About Kidney Transplant
A diagnosis of kidney failure is difficult for patients and families and transplantation is the best treatment option. The physicians, faculty and staff at RWJUH and UMDNJ-Robert Wood Johnson Medical School have worked collaboratively to develop an extensive program to help guide you through the adult or pediatric transplant process physically and emotionally.
Our program is personalized to fit your needs and through our academic medical center you will have access to the latest research and clinical trials. First and foremost, getting an early start on the transplant process not only leads to better outcomes overall, but it can also contribute to a better quality of life after transplant.
In 1999, the Kidney-Pancreas Transplant Center at RWJUH performed its first transplant, and is now among the top 50 largest transplant centers in the nation.
To help you get a better understanding of our Kidney Transplant Program, we have put together the following resource pages:
About Pancreas Transplant
Diabetics who experience frequent insulin reactions or poor blood sugar control despite good medical management should consider a pancreas transplant. Successful transplantation can avoid insulin reactions and diabetic ketoacidosis.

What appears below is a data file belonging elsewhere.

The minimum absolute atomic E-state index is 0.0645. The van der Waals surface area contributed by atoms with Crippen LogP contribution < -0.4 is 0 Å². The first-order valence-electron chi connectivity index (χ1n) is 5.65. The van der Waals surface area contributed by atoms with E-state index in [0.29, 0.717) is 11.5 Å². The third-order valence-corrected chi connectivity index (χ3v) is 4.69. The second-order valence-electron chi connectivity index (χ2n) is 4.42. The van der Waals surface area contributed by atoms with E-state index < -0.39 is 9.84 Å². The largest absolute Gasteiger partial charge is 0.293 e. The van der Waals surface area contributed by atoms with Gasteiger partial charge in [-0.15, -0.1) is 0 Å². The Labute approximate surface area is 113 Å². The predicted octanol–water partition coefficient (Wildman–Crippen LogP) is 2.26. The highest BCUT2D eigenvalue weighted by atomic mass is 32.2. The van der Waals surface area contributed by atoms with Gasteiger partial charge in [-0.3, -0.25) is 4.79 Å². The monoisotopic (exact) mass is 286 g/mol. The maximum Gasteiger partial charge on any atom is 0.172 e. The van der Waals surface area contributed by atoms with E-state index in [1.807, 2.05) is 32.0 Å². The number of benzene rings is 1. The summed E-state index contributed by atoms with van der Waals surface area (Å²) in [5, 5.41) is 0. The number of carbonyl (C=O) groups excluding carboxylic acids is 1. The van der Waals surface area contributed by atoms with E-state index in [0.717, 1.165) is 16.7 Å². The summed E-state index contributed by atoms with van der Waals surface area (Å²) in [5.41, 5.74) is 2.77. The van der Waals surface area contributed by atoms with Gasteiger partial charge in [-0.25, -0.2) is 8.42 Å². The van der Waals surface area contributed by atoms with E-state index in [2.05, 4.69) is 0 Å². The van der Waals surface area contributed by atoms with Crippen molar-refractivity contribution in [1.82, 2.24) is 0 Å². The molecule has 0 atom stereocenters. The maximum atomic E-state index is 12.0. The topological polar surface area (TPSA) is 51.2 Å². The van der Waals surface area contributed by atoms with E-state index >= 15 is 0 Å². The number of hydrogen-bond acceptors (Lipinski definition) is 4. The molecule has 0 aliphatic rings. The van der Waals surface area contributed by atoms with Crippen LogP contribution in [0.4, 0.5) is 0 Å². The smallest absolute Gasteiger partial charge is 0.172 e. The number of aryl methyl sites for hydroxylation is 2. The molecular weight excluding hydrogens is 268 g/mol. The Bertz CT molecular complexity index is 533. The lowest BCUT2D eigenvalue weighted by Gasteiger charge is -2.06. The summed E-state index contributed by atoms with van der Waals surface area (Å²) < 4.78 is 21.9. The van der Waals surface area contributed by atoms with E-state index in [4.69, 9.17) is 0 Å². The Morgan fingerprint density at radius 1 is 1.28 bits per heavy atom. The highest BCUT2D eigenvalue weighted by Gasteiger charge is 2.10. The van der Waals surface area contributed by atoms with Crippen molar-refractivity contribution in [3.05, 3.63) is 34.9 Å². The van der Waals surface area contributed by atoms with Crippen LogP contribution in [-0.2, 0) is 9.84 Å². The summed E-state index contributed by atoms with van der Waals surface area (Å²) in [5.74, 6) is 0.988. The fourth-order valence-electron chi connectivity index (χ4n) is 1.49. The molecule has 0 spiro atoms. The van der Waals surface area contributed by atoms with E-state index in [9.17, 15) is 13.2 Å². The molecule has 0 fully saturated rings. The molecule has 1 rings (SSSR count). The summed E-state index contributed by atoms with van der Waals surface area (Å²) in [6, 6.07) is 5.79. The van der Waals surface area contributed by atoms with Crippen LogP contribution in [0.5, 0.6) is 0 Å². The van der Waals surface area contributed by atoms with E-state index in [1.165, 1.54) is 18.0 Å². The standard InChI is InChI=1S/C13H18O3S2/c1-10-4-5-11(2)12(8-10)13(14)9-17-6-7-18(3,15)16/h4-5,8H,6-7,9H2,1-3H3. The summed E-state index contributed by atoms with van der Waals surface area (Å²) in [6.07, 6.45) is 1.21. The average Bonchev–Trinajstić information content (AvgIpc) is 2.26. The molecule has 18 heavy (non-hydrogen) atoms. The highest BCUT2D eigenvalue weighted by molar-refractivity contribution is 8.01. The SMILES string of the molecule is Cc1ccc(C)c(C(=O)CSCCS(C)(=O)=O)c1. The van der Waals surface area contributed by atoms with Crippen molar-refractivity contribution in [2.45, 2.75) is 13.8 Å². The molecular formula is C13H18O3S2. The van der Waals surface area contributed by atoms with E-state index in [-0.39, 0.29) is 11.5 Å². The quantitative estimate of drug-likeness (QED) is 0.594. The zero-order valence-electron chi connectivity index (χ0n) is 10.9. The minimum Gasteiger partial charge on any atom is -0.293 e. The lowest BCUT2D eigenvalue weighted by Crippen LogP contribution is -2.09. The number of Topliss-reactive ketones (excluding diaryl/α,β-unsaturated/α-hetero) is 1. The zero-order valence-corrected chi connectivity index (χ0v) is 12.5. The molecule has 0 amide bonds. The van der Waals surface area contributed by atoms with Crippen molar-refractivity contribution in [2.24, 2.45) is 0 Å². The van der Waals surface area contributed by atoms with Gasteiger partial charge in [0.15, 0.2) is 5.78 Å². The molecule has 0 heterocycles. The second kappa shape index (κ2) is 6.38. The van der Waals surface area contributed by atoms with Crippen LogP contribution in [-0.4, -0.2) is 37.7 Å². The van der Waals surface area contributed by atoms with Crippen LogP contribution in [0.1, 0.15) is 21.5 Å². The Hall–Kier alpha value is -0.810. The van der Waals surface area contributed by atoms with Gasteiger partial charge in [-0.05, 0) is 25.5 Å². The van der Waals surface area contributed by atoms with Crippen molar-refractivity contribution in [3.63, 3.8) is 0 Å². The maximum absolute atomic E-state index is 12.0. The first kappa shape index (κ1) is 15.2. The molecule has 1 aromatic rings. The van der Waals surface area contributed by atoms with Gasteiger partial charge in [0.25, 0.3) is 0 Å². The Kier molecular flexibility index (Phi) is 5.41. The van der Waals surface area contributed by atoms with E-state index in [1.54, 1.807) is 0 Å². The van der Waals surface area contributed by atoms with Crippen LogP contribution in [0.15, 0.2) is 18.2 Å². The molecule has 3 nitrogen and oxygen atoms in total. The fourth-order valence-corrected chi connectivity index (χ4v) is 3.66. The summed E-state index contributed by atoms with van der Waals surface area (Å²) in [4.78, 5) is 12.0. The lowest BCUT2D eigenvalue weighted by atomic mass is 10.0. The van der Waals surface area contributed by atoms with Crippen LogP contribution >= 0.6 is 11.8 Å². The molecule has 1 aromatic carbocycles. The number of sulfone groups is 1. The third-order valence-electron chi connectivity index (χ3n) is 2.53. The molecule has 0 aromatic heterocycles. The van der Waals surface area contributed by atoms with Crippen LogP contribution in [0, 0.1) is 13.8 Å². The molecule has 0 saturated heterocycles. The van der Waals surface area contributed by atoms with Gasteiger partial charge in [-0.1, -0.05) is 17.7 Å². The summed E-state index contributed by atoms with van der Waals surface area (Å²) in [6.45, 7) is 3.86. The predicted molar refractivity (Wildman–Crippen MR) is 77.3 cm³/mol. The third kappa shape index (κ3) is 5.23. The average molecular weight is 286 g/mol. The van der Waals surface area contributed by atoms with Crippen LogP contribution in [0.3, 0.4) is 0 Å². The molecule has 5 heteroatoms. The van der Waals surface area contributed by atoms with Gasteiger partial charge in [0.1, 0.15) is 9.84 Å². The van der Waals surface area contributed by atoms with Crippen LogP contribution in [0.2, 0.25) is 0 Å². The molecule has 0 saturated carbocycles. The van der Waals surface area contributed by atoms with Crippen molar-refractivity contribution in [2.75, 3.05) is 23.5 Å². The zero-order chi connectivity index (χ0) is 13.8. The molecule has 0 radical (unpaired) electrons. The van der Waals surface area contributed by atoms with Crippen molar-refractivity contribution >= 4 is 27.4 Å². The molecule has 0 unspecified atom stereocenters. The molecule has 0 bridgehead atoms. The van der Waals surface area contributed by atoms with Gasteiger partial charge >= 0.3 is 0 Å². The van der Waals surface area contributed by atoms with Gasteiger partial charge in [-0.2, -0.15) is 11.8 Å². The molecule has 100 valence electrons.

Those with early signs of kidney damage may also benefit as a way to halt the progression of the disease. Over the past decade, improved rejection medications have helped improve pancreas transplantation outcomes to where they are close to those of kidney transplantation. Today, more people with diabetes are electing to undergo this procedure. Robert Wood Johnson University Hospital's pancreas transplant program is the largest in New Jersey.
Simultaneous Pancreas-Kidney (SPK) Transplant
When diabetes is the cause of kidney failure, a kidney and pancreas transplant may be considered. Because pancreas transplantation is currently the only treatment for diabetes that establishes consistent, normal blood-sugar levels, many patients choose to replace a failed kidney and receive a new pancreas simultaneously.
Pancreas After Kidney (PAK) Transplant
To prevent damage to the new kidney, many patients seek a new pancreas to halt the progression of their diabetes after their successful kidney transplant.